Aniko Somogyi, the owner of Austin-based Anikona Coffee, is well-acquainted with the world of coffee connoisseurs, offering air-roasted specialty beans from around the globe. Recently, her collaborations with students from the University of Texas at Dallas have garnered the attention of more than just caffeine enthusiasts.
Somogyi and her team often experienced problems with non-functioning escalators and elevators during their travel expeditions, particularly when they needed to transport samples and other products.
“We travel a lot,” Somogyi said, “and we thought, wouldn’t it be great if we could have a suitcase that you can pull upstairs without having to call the clerk or pull down? Because when we travel, there are always stairs.”
To find a solution, Somogyi reached out to the senior students in UTDesign’s Capstone program. The program facilitates a partnership between UT Dallas students and businesses of all sizes, fostering innovative solutions to real-world challenges through the university’s program.
The students conceived and developed a suitcase design that was both innovative and practical. “The suitcase features a mechanical design with wheels that conveniently pop out to navigate stairs,” Somogyi said in a UTD video interview.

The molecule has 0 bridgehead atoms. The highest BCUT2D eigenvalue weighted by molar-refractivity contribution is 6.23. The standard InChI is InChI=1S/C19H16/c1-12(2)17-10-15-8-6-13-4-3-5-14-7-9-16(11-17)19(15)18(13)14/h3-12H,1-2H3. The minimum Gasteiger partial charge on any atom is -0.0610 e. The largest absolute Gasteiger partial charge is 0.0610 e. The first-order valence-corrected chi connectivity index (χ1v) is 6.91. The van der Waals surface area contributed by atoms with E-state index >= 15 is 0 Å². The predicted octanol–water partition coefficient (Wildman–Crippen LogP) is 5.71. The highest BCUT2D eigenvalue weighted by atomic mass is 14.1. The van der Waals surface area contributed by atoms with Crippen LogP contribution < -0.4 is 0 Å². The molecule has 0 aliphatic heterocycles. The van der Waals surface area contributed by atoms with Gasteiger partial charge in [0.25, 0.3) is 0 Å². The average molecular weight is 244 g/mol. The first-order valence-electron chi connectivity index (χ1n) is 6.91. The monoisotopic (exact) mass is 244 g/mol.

The ingenious suitcase design was a result of months of brainstorming and problem-solving by a team of six students she calls “brilliant.”
Somogyi praised the students’ hard work and ability to deliver as promised, adding that the team’s presentations and graphic images vividly brought the product to life.
“The team came up with an amazing design—a design that I think will revolutionize how we travel.”
This marks the second consecutive year for Somogyi to collaborate with UTDesign students.
Last year, Somogyi and the UT Dallas team crafted a different innovation—an automated French press. “They were great listeners,” she said. The team’s professionalism, creativity, punctuality, and seamless teamwork resulted in an exceptional product, she added. “They delivered an incredible automated French press.”
When Somogyi saw the final product prototype in person, she said, “It was beyond our expectations.”
A supporter of the university capstone process, Somogyi says the projects were not just beneficial to her business but provided students with practical experience and the opportunity to make a real impact.
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